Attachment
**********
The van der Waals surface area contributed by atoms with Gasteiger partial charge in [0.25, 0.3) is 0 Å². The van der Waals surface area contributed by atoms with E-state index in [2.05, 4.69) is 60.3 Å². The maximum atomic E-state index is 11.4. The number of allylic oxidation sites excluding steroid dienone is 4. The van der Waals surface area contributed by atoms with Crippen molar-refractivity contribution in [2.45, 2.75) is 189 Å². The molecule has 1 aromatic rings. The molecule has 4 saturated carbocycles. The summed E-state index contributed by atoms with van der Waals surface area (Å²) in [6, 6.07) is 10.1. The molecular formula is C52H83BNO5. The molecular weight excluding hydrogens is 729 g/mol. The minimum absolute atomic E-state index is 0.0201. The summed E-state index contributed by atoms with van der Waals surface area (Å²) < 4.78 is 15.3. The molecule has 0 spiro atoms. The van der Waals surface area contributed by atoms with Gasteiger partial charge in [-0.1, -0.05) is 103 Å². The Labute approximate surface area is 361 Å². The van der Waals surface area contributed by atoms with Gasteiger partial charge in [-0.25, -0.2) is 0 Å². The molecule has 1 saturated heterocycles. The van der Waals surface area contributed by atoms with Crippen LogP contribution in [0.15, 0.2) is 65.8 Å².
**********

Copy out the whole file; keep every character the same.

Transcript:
The van der Waals surface area contributed by atoms with Gasteiger partial charge in [0.25, 0.3) is 0 Å². The van der Waals surface area contributed by atoms with E-state index in [2.05, 4.69) is 60.3 Å². The maximum atomic E-state index is 11.4. The number of allylic oxidation sites excluding steroid dienone is 4. The van der Waals surface area contributed by atoms with Crippen molar-refractivity contribution in [2.45, 2.75) is 189 Å². The molecule has 1 aromatic rings. The molecule has 4 saturated carbocycles. The summed E-state index contributed by atoms with van der Waals surface area (Å²) in [6, 6.07) is 10.1. The molecular formula is C52H83BNO5. The molecular weight excluding hydrogens is 729 g/mol. The minimum absolute atomic E-state index is 0.0201. The summed E-state index contributed by atoms with van der Waals surface area (Å²) < 4.78 is 15.3. The molecule has 0 spiro atoms. The van der Waals surface area contributed by atoms with Gasteiger partial charge in [-0.1, -0.05) is 103 Å². The Labute approximate surface area is 361 Å². The van der Waals surface area contributed by atoms with Gasteiger partial charge in [-0.25, -0.2) is 0 Å². The molecule has 1 saturated heterocycles. The van der Waals surface area contributed by atoms with Crippen LogP contribution in [0.15, 0.2) is 65.8 Å².